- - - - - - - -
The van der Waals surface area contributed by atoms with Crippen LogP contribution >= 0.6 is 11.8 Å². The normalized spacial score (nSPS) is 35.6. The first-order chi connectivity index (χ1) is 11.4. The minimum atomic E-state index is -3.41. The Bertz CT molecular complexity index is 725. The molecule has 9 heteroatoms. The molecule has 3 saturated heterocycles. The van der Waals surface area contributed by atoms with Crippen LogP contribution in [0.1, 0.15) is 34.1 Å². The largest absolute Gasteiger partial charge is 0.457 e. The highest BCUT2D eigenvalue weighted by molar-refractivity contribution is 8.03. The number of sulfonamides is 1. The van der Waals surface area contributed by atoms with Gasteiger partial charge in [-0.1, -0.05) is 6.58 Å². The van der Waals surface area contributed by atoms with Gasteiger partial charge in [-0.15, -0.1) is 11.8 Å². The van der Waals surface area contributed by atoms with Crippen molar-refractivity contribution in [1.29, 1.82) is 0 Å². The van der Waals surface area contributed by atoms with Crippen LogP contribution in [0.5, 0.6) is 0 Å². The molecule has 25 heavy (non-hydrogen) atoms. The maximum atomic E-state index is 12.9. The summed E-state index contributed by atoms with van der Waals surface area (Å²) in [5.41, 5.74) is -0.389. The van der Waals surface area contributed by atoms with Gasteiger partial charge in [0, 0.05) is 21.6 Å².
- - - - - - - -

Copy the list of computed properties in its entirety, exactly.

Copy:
The van der Waals surface area contributed by atoms with Crippen LogP contribution >= 0.6 is 11.8 Å². The normalized spacial score (nSPS) is 35.6. The first-order chi connectivity index (χ1) is 11.4. The minimum atomic E-state index is -3.41. The Bertz CT molecular complexity index is 725. The molecule has 9 heteroatoms. The molecule has 3 saturated heterocycles. The van der Waals surface area contributed by atoms with Crippen LogP contribution in [0.1, 0.15) is 34.1 Å². The largest absolute Gasteiger partial charge is 0.457 e. The highest BCUT2D eigenvalue weighted by molar-refractivity contribution is 8.03. The number of sulfonamides is 1. The van der Waals surface area contributed by atoms with Gasteiger partial charge in [-0.1, -0.05) is 6.58 Å². The van der Waals surface area contributed by atoms with Gasteiger partial charge in [-0.15, -0.1) is 11.8 Å². The van der Waals surface area contributed by atoms with Crippen molar-refractivity contribution in [1.29, 1.82) is 0 Å². The van der Waals surface area contributed by atoms with Crippen LogP contribution in [0.5, 0.6) is 0 Å². The molecule has 25 heavy (non-hydrogen) atoms. The maximum atomic E-state index is 12.9. The summed E-state index contributed by atoms with van der Waals surface area (Å²) in [5.41, 5.74) is -0.389. The van der Waals surface area contributed by atoms with Gasteiger partial charge in [0, 0.05) is 21.6 Å².